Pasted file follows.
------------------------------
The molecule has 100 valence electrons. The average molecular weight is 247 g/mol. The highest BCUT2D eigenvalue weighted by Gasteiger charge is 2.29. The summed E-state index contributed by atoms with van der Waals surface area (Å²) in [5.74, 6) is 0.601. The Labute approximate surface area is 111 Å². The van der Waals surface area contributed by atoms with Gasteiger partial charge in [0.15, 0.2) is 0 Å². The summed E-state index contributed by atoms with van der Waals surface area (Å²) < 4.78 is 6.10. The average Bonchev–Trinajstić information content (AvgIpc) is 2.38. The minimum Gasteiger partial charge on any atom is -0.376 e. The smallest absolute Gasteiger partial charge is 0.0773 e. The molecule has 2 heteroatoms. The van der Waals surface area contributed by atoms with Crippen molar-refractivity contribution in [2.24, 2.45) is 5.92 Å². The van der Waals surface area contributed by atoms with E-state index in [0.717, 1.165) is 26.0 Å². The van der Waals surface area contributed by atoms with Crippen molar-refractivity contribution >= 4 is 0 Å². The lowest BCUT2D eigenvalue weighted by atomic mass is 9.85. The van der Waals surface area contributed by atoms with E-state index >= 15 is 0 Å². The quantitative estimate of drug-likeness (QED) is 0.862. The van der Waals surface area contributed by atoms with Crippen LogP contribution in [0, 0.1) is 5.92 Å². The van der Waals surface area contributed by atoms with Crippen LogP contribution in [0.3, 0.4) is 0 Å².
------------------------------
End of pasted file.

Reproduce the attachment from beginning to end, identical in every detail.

The molecule has 100 valence electrons. The average molecular weight is 247 g/mol. The highest BCUT2D eigenvalue weighted by Gasteiger charge is 2.29. The summed E-state index contributed by atoms with van der Waals surface area (Å²) in [5.74, 6) is 0.601. The Labute approximate surface area is 111 Å². The van der Waals surface area contributed by atoms with Gasteiger partial charge in [0.15, 0.2) is 0 Å². The summed E-state index contributed by atoms with van der Waals surface area (Å²) < 4.78 is 6.10. The average Bonchev–Trinajstić information content (AvgIpc) is 2.38. The minimum Gasteiger partial charge on any atom is -0.376 e. The smallest absolute Gasteiger partial charge is 0.0773 e. The molecule has 2 heteroatoms. The van der Waals surface area contributed by atoms with Crippen molar-refractivity contribution in [2.24, 2.45) is 5.92 Å². The van der Waals surface area contributed by atoms with E-state index in [0.717, 1.165) is 26.0 Å². The van der Waals surface area contributed by atoms with Crippen molar-refractivity contribution >= 4 is 0 Å². The lowest BCUT2D eigenvalue weighted by atomic mass is 9.85. The van der Waals surface area contributed by atoms with E-state index >= 15 is 0 Å². The quantitative estimate of drug-likeness (QED) is 0.862. The van der Waals surface area contributed by atoms with Crippen LogP contribution in [0, 0.1) is 5.92 Å². The van der Waals surface area contributed by atoms with Crippen LogP contribution in [0.3, 0.4) is 0 Å².